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Cooperation with Colonial Cooperation

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Posted to the web: 7/16/2006 12:55:17 PM

Colonial economy could best describe as a period in african history where the clonial masters took over the administration, social and religious of the people of africa; these the colonial masters achieved through thier superior weapons.
the colonial era was relatively brief, lasting only six decades or so, depending upon the part of Nigeria, but it unleashed such rapid change that the full impact was still felt in the contemporary period. On the one hand, the expansion of agricultural products as the principal export earner and the corresponding development of infrastructure resulted in severely distorted economic growth that has subsequently collapsed. On the other hand, social dislocation associated with the decline of slavery and the internal movement of population between regions and to the cities necessitated the reassessment of ethnic loyalties, which in turn have been reflected in politics and religion.
The development of 'legitimate' trade was the final phase of private and official British efforts to find a positive alternative to the traffic in slaves. Earlier aspects of such constructive interest had included the founding of the colony at Sierra Leone in 1787 as a refuge for liberated slaves, the missionary movement designed to bring Christianity to the region, and programs of exploration sponsored by learned societies and scientific groups, such as the London-based African Association.
The principal commodities of legitimate trade were palm oil and palm kernels, which were used in Europe to make soap and as lubricants for machinery before petroleum products were developed for that purpose. Although this trade grew to significant proportions--palm oil exports alone were worth £1 million a year by 1840--it was concentrated near the coast, where palm trees grew in abundance. Gradually, however, the trade forced major economic and social changes in the interior, although it hardly undermined slavery and the slave trade. Quite the contrary, the incidence of slavery in local societies actually increased.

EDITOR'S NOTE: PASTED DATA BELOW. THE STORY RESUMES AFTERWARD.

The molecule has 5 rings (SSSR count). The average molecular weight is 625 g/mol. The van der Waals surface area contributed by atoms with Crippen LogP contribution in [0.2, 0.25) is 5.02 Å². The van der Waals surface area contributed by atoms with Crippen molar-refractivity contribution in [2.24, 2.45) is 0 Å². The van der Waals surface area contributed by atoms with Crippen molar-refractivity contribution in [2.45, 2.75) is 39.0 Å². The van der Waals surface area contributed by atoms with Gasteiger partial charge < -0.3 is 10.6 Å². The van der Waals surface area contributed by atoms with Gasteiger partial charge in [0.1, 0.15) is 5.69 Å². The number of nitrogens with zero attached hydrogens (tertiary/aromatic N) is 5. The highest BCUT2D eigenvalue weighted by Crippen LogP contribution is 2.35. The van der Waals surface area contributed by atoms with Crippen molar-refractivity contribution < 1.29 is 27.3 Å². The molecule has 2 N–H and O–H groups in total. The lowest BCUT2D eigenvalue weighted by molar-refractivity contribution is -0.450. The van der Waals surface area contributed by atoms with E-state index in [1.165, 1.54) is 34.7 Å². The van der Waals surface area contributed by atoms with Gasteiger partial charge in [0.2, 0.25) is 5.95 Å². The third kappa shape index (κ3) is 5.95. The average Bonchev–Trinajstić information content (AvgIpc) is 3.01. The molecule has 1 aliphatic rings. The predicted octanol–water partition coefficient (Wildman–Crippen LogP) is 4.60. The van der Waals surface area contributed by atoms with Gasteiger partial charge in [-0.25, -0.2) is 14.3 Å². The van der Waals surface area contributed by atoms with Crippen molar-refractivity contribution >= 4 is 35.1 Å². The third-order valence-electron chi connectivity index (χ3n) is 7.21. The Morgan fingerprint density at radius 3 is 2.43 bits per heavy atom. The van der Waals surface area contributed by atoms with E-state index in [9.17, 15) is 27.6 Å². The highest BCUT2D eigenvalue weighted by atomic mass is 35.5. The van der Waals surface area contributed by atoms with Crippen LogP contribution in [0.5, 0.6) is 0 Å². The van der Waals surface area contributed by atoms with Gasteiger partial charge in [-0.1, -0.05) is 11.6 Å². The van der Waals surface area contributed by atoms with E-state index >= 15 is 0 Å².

Initially most palm oil (and later kernels) came from Igboland, where palm trees formed a canopy over the densely inhabited areas of the Ngwa, Nri, Awka, and other Igbo peoples. Palm oil was used locally for cooking, the kernels were a source for food, trees were tapped for palm wine, and the fronds were used for building material. It was a relatively simple adjustment for many Igbo families to transport the oil to rivers and streams that led to the Niger Delta for sale to European merchants. The rapid expansion in exports, especially after 1830, occurred precisely at the time slave exports collapsed. Instead, slaves were redirected into the domestic economy, especially to grow the staple food crop, yams, in northern Igboland for marketing throughout the palm-tree belt. As before, Aro merchants dominated trade, including the sale of slaves within Igboland as well as palm products to the coast. They maintained their central role in the confederation that governed the region.